The number of frugal things people can do together and have fun is almost infinite, Hamm writes.
Melanie Stetson Freeman/The Christian Science Monitor/File
When you spend time with your friends, what do you do?
Do you go to each other’s houses for potluck dinners, or do you go out on the town for dinner?
When you watch movies together, do you toss a DVD someone already owns into the DVD player at a friend’s house, or do you head to the theater?
When you have a party, do you try to outdo each other with expensive finger foods and beverages, or do you just enjoy whatever’s available?
When you’re bored and call up a friend for something to do, do you get together and play a board game or do some crafts, or do you head out for a round of golf or some shopping?
The answers to these questions aren’t absolutes, but your answers likely trend a certain way. If they trend toward the side of spending, you might want to look at rebooting your social circle a bit and find friends that will encourage you to have a lot of fun on the cheaper side.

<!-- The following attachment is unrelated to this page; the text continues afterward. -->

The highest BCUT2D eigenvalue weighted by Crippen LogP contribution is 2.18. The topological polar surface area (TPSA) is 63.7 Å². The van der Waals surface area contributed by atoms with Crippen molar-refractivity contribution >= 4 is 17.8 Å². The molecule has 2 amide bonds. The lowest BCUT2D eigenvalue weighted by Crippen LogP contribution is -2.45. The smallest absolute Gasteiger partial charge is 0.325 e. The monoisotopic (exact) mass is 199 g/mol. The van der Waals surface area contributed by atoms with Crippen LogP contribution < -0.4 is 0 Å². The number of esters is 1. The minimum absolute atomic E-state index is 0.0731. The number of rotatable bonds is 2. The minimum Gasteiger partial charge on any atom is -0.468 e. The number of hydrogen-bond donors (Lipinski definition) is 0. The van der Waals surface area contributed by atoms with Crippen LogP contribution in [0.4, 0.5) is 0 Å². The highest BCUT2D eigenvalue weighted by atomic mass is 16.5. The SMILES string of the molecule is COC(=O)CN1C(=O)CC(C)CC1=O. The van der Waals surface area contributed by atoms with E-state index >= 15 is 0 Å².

How do you find frugal friends, though?
Your best bet is to go where frugal people would go. Look for social groups that don’t require a significant amount of money to be spent to enjoy the activity. Free classes at the community center is one good place, as are book clubs sponsored by the local library. Volunteer activities are another good way to meet people whose social activity isn’t necessarily focused on spending.
When you engage in these activities, look for people to build friendships with. Be outgoing. Get to know as many of the people there as you can. Look particularly for the ones that click with you in some fashion.
Then, engage in frugal social activities with those people. Invite them over for a potluck dinner. Or to watch a movie. Or to play a board game. Or to work on a craft project. Or to make a bunch of meals in advance. The number of frugal things people can do together and have fun is almost infinite.
Before you know it, you’ll have cultivated a social circle whose normal behavior is one that conserves money rather than a social circle that spends money. Not only will that save you money in terms of your social outings, but it will also save you money in terms of the social reinforcement of frugal behavior when you’re not around your friends.
This post is part of a yearlong series called “365 Ways to Live Cheap (Revisited),” in which I’m revisiting the entries from my book “365 Ways to Live Cheap,” which is available at Amazon and at bookstores everywhere.